2. very interesting! and thanks for the link to The Unquantified Self … great stuff.

  3. There is some doubt whether we can receive enough iodine from kelp tablets or iodised salt and some possible contamination of mercury in seaweed/kelp tablets. I tried Kelp but didn’t feel good on them. I am reading The Iodine Crisis by Lynne Farrow and another book, Iodine Bring Back The Universal Medicine by Mark Sircus. I still have to get Dr Brownstein’s book Iodine Why You Need it, Why You Can’t Live Without It on Kindle. All worth a read just to have the information and a stock of iodine on hand for other remedies and ailments. Thanks for the book link above, I have just requested more of Richard Wiseman’s books from our local library.

  4. my thought after reading this was that perhaps tracking increased the anticipation of headaches… a sort of self fulfilling prophecy.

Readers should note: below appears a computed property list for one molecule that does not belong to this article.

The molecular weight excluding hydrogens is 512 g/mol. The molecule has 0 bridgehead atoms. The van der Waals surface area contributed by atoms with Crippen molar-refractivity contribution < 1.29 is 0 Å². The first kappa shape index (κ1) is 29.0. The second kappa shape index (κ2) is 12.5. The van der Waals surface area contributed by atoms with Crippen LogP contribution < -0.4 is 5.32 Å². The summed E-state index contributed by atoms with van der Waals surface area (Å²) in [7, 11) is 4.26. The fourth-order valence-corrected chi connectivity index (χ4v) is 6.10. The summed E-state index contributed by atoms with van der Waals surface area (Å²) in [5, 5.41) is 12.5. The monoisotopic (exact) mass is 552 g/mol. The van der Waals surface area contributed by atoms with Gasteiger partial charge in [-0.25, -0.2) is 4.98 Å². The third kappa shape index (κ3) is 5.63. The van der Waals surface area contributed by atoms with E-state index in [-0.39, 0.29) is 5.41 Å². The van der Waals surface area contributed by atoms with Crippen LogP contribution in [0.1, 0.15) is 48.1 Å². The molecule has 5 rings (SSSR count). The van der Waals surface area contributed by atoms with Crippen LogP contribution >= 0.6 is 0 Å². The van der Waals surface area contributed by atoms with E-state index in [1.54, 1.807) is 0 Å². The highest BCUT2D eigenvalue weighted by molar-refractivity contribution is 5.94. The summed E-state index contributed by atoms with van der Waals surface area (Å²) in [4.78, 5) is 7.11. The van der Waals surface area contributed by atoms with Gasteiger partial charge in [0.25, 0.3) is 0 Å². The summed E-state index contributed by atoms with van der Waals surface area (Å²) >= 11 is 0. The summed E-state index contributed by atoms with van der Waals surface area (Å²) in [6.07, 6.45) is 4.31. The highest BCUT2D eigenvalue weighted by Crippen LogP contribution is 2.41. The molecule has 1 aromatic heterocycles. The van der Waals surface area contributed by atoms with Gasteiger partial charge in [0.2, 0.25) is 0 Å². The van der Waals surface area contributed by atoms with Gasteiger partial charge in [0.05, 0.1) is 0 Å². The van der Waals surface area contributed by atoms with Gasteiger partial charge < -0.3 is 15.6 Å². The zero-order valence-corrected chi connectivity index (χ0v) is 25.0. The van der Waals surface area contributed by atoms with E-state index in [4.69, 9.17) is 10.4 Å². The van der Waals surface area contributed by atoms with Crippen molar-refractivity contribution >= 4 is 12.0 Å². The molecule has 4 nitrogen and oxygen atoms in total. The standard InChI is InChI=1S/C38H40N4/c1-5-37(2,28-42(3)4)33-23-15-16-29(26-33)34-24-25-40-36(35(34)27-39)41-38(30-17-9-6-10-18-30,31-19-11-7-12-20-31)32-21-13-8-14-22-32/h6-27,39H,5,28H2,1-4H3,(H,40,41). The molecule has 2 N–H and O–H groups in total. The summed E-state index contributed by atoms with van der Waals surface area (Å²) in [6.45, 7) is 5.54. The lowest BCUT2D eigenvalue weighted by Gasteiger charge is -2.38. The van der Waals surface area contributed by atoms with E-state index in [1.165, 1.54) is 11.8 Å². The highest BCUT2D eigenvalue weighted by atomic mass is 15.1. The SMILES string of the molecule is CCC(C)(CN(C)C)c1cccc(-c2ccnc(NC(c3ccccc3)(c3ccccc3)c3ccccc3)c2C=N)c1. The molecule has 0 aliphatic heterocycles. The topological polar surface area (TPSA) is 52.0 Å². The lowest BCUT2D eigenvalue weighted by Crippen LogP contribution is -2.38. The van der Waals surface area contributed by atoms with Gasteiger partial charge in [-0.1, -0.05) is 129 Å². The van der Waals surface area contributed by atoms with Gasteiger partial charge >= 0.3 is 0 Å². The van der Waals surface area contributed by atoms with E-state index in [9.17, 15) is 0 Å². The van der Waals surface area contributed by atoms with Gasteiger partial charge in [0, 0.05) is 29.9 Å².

5. I agree and like that statement – data is the opposite of human relationships. I think data collection also becomes an odd form of relationship too. When I was tracking my food budget and general spending for a month, writing down every detail down to the last penny, I noticed I was far more irritable. It was a though by logging every thing, I also magnified it in my mind. I learnt a lot from that experiment in terms of the overall picture, but it did not make me any happier. I wonder if this is also part of our brain’s evolution, where we are inclined to constantly note and compare in order to improve things. Even if we are only comparing ourselves with ourselves, the act of constant monitoring can in itself be stressful and inhibitive. Whereas if you are noticing things but in a more flexible yet responsive way there is more of a flow.